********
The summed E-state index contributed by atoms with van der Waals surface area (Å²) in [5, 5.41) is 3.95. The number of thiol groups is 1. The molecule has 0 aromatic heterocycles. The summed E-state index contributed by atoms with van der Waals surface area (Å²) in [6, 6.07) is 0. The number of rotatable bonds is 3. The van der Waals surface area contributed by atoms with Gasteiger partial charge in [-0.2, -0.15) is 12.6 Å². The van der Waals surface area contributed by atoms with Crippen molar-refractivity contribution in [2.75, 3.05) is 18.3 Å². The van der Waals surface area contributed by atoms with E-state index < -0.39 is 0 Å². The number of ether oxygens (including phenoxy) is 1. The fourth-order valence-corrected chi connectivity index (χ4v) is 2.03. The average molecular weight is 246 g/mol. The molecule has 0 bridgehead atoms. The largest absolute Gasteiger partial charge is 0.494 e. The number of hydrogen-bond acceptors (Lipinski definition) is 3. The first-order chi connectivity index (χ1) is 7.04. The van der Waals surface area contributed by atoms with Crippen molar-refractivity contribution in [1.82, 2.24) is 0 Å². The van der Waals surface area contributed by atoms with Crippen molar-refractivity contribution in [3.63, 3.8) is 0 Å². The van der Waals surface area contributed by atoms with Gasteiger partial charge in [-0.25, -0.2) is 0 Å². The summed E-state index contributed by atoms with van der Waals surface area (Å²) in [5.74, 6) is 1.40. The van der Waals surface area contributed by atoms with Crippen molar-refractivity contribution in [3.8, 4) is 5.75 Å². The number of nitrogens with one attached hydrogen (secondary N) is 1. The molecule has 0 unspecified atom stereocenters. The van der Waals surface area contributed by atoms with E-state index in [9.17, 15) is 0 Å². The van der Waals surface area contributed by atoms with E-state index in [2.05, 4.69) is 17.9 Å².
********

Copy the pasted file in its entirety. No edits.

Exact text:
The summed E-state index contributed by atoms with van der Waals surface area (Å²) in [5, 5.41) is 3.95. The number of thiol groups is 1. The molecule has 0 aromatic heterocycles. The summed E-state index contributed by atoms with van der Waals surface area (Å²) in [6, 6.07) is 0. The number of rotatable bonds is 3. The van der Waals surface area contributed by atoms with Gasteiger partial charge in [-0.2, -0.15) is 12.6 Å². The van der Waals surface area contributed by atoms with Crippen molar-refractivity contribution in [2.75, 3.05) is 18.3 Å². The van der Waals surface area contributed by atoms with E-state index < -0.39 is 0 Å². The number of ether oxygens (including phenoxy) is 1. The fourth-order valence-corrected chi connectivity index (χ4v) is 2.03. The average molecular weight is 246 g/mol. The molecule has 0 bridgehead atoms. The largest absolute Gasteiger partial charge is 0.494 e. The number of hydrogen-bond acceptors (Lipinski definition) is 3. The first-order chi connectivity index (χ1) is 7.04. The van der Waals surface area contributed by atoms with Crippen molar-refractivity contribution in [1.82, 2.24) is 0 Å². The van der Waals surface area contributed by atoms with Crippen molar-refractivity contribution in [3.63, 3.8) is 0 Å². The van der Waals surface area contributed by atoms with Gasteiger partial charge in [-0.25, -0.2) is 0 Å². The summed E-state index contributed by atoms with van der Waals surface area (Å²) in [5.74, 6) is 1.40. The van der Waals surface area contributed by atoms with Crippen molar-refractivity contribution in [3.8, 4) is 5.75 Å². The number of nitrogens with one attached hydrogen (secondary N) is 1. The molecule has 0 unspecified atom stereocenters. The van der Waals surface area contributed by atoms with E-state index in [9.17, 15) is 0 Å². The van der Waals surface area contributed by atoms with E-state index in [2.05, 4.69) is 17.9 Å².